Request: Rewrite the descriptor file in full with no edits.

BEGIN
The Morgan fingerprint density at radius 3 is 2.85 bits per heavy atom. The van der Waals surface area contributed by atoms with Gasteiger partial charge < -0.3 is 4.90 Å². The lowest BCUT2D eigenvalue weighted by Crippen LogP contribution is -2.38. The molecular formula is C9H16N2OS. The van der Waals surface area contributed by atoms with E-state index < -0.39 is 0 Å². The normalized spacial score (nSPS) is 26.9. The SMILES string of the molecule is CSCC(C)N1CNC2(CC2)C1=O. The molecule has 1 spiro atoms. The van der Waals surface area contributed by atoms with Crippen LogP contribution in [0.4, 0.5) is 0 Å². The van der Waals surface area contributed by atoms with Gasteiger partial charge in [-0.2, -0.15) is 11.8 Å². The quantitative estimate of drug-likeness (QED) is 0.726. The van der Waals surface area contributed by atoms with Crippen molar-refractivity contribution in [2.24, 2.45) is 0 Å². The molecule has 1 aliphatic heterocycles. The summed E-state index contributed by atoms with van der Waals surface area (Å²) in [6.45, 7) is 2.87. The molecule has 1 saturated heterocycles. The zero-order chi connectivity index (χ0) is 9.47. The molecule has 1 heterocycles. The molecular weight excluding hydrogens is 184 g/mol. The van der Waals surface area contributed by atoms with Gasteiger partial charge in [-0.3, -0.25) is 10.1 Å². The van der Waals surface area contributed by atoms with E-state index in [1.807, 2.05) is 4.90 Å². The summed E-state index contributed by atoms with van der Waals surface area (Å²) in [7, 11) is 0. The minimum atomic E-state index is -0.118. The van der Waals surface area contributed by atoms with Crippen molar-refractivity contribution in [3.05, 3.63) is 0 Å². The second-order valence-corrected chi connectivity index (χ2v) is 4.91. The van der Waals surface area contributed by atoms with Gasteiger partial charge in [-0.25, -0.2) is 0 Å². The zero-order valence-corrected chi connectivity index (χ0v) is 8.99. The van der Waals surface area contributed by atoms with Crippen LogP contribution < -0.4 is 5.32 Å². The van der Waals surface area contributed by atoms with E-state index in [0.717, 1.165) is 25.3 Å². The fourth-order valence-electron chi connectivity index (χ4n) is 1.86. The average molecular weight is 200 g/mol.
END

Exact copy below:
The Morgan fingerprint density at radius 3 is 2.85 bits per heavy atom. The van der Waals surface area contributed by atoms with Gasteiger partial charge < -0.3 is 4.90 Å². The lowest BCUT2D eigenvalue weighted by Crippen LogP contribution is -2.38. The molecular formula is C9H16N2OS. The van der Waals surface area contributed by atoms with E-state index < -0.39 is 0 Å². The normalized spacial score (nSPS) is 26.9. The SMILES string of the molecule is CSCC(C)N1CNC2(CC2)C1=O. The molecule has 1 spiro atoms. The van der Waals surface area contributed by atoms with Crippen LogP contribution in [0.4, 0.5) is 0 Å². The van der Waals surface area contributed by atoms with Gasteiger partial charge in [-0.2, -0.15) is 11.8 Å². The quantitative estimate of drug-likeness (QED) is 0.726. The van der Waals surface area contributed by atoms with Crippen molar-refractivity contribution in [2.24, 2.45) is 0 Å². The molecule has 1 aliphatic heterocycles. The summed E-state index contributed by atoms with van der Waals surface area (Å²) in [6.45, 7) is 2.87. The molecule has 1 saturated heterocycles. The zero-order chi connectivity index (χ0) is 9.47. The molecule has 1 heterocycles. The molecular weight excluding hydrogens is 184 g/mol. The van der Waals surface area contributed by atoms with Gasteiger partial charge in [-0.3, -0.25) is 10.1 Å². The van der Waals surface area contributed by atoms with E-state index in [1.807, 2.05) is 4.90 Å². The summed E-state index contributed by atoms with van der Waals surface area (Å²) in [7, 11) is 0. The minimum atomic E-state index is -0.118. The van der Waals surface area contributed by atoms with Crippen molar-refractivity contribution in [3.05, 3.63) is 0 Å². The second-order valence-corrected chi connectivity index (χ2v) is 4.91. The van der Waals surface area contributed by atoms with Gasteiger partial charge in [-0.25, -0.2) is 0 Å². The zero-order valence-corrected chi connectivity index (χ0v) is 8.99. The van der Waals surface area contributed by atoms with Crippen LogP contribution < -0.4 is 5.32 Å². The van der Waals surface area contributed by atoms with E-state index in [0.717, 1.165) is 25.3 Å². The fourth-order valence-electron chi connectivity index (χ4n) is 1.86. The average molecular weight is 200 g/mol.